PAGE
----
Posts: 14
Location: Argyle, Manitoba, Canada Zone 3
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I give the seed company 8 out of 10 acorns.
I have ordered from them over the last 3 years and they are prompt filling orders.
This year (this week actually) is the first time I've had anything put on backorder.
I only get their annual seed as they are so much warmer than I am, most perennials don't make the winter.
I LOVE their information and growing tables and guides.  So much really good information.  And they have a planting calculator that you can customize for your own growing zone.  Very handy tool!
 
pioneer
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Jane, Jan and Phil:

r ranson wrote:If you can start your post wtih the phrase "I give this seed source # out of 10 acorns" (replacing # with the single diget number of your choice) then your review will show up in our snazzy new seed and plant source review grid



Or go back in and edit them to add that text.  If you want...  It's up to you......
 
Posts: 17
Location: Pender Island, British Columbia, Canada
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I have used West Coast Seeds for a long time (from when they were Territorial) but have been very disappointed in past two years with low germination and MUCH reduced quantity of seeds per pack along with significant price rises.  My preferred seed suppliers now would be either Full Circle in Sooke or Salt Spring Seeds for the Wet Coast of Canada or exchange with fellow local (in my case  Pender Island) gardens and my own saved seeds.  The Victoria seed Savers event is next Saturday, Feb 17, so that might be a good option for you too R. Ranson.  Also had quite a few selections backordered from West Coast Seeds last year and some peas were not sent out until Late April which was too late for the season--disappointing, but I’ll try them this year.
 
Posts: 231
Location: Dawson Creek, BC, Canada
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I give this seed company 8 out of 10 acorns.

(It also has solitary bees.)

I am way up north and on the other side of the Rockies, but West Coast seeds is a place I go to for seeds.  This year, I also ordered blue orchard (mason) bees from them.  It is going to be a while before I can put the bees out (It's snowing at the moment).  I've one item dropped from an order (horseradish seed).  The value (seeds per unit money) is not as good as JLHudson, the service has always been at least good.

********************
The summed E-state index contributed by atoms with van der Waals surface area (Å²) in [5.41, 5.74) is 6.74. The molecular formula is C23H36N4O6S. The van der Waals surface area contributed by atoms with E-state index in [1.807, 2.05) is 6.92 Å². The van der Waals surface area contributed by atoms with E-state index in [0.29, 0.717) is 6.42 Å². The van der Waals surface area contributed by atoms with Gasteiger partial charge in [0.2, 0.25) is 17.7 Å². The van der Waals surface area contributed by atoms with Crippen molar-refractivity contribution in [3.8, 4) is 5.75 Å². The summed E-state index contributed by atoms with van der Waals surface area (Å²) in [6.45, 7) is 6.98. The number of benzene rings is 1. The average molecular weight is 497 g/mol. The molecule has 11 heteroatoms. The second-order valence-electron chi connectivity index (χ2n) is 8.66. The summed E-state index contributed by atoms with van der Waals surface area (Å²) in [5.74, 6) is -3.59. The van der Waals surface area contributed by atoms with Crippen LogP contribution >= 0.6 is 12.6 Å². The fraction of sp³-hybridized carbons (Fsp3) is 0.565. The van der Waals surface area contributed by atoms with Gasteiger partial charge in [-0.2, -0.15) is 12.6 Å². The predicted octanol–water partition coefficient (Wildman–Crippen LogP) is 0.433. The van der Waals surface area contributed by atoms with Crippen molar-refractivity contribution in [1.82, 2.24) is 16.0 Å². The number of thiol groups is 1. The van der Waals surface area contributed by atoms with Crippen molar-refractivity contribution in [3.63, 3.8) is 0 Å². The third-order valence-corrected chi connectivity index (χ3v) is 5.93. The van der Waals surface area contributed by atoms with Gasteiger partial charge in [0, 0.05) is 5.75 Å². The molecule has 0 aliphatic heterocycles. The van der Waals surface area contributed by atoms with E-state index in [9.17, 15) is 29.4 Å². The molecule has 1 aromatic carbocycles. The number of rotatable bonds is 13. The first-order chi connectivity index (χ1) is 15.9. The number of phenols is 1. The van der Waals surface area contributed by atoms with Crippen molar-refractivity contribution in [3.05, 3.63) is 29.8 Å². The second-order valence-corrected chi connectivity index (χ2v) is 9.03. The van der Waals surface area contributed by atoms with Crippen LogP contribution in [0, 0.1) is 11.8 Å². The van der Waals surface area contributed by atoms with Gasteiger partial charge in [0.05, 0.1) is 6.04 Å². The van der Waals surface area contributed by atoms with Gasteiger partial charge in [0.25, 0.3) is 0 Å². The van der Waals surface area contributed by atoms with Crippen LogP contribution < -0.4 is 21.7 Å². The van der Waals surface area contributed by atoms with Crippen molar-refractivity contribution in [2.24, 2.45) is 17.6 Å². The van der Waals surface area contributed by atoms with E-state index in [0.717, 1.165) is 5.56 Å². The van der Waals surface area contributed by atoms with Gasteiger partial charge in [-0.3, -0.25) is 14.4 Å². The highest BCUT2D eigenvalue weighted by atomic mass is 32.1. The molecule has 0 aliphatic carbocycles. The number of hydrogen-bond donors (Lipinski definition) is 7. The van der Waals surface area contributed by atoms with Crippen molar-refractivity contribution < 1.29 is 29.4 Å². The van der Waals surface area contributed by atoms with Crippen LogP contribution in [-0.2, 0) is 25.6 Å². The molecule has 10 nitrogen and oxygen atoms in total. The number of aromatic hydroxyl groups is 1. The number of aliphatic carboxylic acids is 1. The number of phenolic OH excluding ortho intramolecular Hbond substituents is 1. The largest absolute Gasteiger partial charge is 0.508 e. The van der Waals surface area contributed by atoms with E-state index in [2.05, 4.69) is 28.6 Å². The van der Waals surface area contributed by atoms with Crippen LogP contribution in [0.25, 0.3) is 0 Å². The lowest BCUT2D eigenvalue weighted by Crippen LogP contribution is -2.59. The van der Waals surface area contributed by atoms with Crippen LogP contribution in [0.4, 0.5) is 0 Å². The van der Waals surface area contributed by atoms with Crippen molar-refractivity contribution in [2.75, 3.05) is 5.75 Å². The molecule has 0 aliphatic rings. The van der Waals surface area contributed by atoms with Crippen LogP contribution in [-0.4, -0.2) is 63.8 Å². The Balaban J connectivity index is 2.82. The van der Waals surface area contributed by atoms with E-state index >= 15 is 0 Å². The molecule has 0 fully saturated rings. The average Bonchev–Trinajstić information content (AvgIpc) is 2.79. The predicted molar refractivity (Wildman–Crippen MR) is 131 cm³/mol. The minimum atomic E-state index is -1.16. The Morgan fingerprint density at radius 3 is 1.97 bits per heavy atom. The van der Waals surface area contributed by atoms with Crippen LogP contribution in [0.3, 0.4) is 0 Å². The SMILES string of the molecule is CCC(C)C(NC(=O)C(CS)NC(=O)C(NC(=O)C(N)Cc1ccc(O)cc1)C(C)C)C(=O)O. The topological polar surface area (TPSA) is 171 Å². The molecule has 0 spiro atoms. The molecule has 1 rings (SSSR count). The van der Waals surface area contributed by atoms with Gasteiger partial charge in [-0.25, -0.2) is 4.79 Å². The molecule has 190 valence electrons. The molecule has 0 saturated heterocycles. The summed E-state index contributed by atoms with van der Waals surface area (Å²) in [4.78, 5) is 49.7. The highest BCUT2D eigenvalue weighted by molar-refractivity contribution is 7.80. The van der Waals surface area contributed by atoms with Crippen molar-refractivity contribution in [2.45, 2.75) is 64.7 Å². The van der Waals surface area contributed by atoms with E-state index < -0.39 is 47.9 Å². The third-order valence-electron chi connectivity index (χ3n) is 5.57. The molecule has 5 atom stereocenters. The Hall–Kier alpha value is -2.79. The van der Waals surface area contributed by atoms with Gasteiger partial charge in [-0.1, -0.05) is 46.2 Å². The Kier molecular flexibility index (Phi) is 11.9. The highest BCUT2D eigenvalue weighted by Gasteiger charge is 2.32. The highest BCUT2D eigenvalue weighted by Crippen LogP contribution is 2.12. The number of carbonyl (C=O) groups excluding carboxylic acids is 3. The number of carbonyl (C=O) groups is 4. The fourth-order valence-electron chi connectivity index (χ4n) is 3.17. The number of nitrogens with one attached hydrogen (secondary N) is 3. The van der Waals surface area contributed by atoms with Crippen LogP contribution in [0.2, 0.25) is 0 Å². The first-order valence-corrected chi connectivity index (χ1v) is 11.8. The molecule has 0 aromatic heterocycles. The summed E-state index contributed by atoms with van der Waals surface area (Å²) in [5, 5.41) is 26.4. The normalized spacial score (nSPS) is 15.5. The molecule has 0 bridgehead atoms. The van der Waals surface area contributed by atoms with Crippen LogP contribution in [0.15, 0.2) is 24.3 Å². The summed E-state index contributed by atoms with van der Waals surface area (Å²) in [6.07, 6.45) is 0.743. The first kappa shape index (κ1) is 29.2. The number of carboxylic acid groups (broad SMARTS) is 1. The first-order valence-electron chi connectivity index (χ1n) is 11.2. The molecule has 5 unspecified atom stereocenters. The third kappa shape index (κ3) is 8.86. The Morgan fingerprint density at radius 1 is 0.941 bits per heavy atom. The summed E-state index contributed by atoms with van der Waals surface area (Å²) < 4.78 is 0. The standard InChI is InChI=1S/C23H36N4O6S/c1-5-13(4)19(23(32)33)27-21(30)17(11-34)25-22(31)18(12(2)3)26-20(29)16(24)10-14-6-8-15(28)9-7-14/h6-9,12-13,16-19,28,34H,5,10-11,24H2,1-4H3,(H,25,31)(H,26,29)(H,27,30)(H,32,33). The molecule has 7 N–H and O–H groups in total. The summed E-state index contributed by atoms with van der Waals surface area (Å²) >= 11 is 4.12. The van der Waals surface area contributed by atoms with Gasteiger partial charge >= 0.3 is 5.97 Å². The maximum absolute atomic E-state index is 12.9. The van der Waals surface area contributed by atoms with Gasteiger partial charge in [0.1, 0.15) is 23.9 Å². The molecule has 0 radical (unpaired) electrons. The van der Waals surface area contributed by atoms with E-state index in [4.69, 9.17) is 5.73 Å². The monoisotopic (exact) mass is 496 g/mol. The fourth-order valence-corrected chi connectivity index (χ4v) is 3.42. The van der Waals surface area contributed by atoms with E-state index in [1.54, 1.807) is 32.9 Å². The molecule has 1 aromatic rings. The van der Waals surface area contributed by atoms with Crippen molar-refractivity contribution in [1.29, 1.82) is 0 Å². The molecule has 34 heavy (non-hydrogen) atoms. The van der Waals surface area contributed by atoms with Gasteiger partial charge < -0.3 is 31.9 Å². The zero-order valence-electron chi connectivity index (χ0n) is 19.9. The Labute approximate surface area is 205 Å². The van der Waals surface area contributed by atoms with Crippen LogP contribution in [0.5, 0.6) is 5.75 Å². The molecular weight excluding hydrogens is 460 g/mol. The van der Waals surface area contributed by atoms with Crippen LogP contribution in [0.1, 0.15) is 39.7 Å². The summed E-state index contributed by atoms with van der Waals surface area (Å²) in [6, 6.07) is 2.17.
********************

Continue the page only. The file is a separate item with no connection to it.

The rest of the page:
Just as God is the only person who's belt (in  the martial arts) is black, I don't anticipate ever giving out 10 out of 10.  It is something people should strive for, but not demand.

I don't know what the acorns are about.  I've had good service from them (I was a little worried about getting bees in the mail at -20).

Other places I've ordered from are: JLHudson (California), Incredible Seed Co (Nova Scotia), Sheffields (problems last time, probably cross site scripting/javascript related) and A'bunadh (Cherhill, AB, Canada).  I could have mangled the last name.  But Cherhill is quite close to where my Mom's farm at Onoway, AB was.  They recently took over a bunch of heritage seeds from a company in Manitoba that was retiring.  They seem to be trying very hard.  We've traded a few stories about moose eating our plants.  She had Stowells Evergreen corn, and I now have 3 different sources of this heritage corn.  I hope to get 100 plants or more this year, which should be a large enough population to be genetically viable.    I wish them the best, and I hope to visit them some time, as they are close to a route I often travel.  I think the name is pronounced something like A boon dar.  Visit their website (I think it is a wordpress thing).

Another edit.

A'Bunadh Seeds (A-boo-Nar) has two associated websites: http://gardenofeden2010.wordpress.com and https://abunadhseeds.com/. ; This my first year buying seeds from them, but they say that they typically get 75+% germination, and in 14 years of operating only had a couple of returns.

 
Mike Jay
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Gordon Haverland wrote:I don't know what the acorns are about. 



The "acorns" are a rating scale we use to say how good something is.  Kind of like 4 out of 5 stars on Amazon.  So the more acorns you give a book or seed vendor, the more you like them.  It's just a 1-10 scale.